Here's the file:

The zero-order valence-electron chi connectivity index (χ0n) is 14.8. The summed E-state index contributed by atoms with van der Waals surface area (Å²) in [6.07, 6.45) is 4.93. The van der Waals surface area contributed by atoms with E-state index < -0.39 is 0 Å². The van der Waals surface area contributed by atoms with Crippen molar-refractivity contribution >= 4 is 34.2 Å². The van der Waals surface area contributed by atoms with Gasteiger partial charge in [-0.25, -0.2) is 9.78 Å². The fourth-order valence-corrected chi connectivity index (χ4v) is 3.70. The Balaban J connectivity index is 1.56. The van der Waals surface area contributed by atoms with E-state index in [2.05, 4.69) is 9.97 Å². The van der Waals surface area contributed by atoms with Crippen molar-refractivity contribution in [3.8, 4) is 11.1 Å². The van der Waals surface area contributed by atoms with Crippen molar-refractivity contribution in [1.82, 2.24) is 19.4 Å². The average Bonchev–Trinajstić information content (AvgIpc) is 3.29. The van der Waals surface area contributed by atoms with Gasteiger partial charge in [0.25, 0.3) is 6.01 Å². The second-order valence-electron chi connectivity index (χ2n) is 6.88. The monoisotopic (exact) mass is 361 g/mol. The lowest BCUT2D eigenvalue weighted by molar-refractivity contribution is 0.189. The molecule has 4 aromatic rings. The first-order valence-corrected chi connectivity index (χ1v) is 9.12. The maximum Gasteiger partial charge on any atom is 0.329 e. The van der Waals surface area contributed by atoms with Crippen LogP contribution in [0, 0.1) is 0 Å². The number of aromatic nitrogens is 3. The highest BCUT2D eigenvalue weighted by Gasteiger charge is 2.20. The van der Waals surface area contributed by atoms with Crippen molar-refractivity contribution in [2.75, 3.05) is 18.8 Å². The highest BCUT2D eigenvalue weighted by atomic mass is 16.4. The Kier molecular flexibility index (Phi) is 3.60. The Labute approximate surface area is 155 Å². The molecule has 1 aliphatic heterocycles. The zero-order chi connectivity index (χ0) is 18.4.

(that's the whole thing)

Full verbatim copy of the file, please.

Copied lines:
The zero-order valence-electron chi connectivity index (χ0n) is 14.8. The summed E-state index contributed by atoms with van der Waals surface area (Å²) in [6.07, 6.45) is 4.93. The van der Waals surface area contributed by atoms with E-state index < -0.39 is 0 Å². The van der Waals surface area contributed by atoms with Crippen molar-refractivity contribution >= 4 is 34.2 Å². The van der Waals surface area contributed by atoms with Gasteiger partial charge in [-0.25, -0.2) is 9.78 Å². The fourth-order valence-corrected chi connectivity index (χ4v) is 3.70. The Balaban J connectivity index is 1.56. The van der Waals surface area contributed by atoms with E-state index in [2.05, 4.69) is 9.97 Å². The van der Waals surface area contributed by atoms with Crippen molar-refractivity contribution in [3.8, 4) is 11.1 Å². The van der Waals surface area contributed by atoms with Crippen molar-refractivity contribution in [1.82, 2.24) is 19.4 Å². The average Bonchev–Trinajstić information content (AvgIpc) is 3.29. The van der Waals surface area contributed by atoms with Gasteiger partial charge in [0.25, 0.3) is 6.01 Å². The second-order valence-electron chi connectivity index (χ2n) is 6.88. The monoisotopic (exact) mass is 361 g/mol. The lowest BCUT2D eigenvalue weighted by molar-refractivity contribution is 0.189. The molecule has 4 aromatic rings. The first-order valence-corrected chi connectivity index (χ1v) is 9.12. The maximum Gasteiger partial charge on any atom is 0.329 e. The van der Waals surface area contributed by atoms with Crippen LogP contribution in [0, 0.1) is 0 Å². The number of aromatic nitrogens is 3. The highest BCUT2D eigenvalue weighted by Gasteiger charge is 2.20. The van der Waals surface area contributed by atoms with Crippen molar-refractivity contribution in [2.75, 3.05) is 18.8 Å². The highest BCUT2D eigenvalue weighted by atomic mass is 16.4. The Kier molecular flexibility index (Phi) is 3.60. The Labute approximate surface area is 155 Å². The molecule has 1 aliphatic heterocycles. The zero-order chi connectivity index (χ0) is 18.4.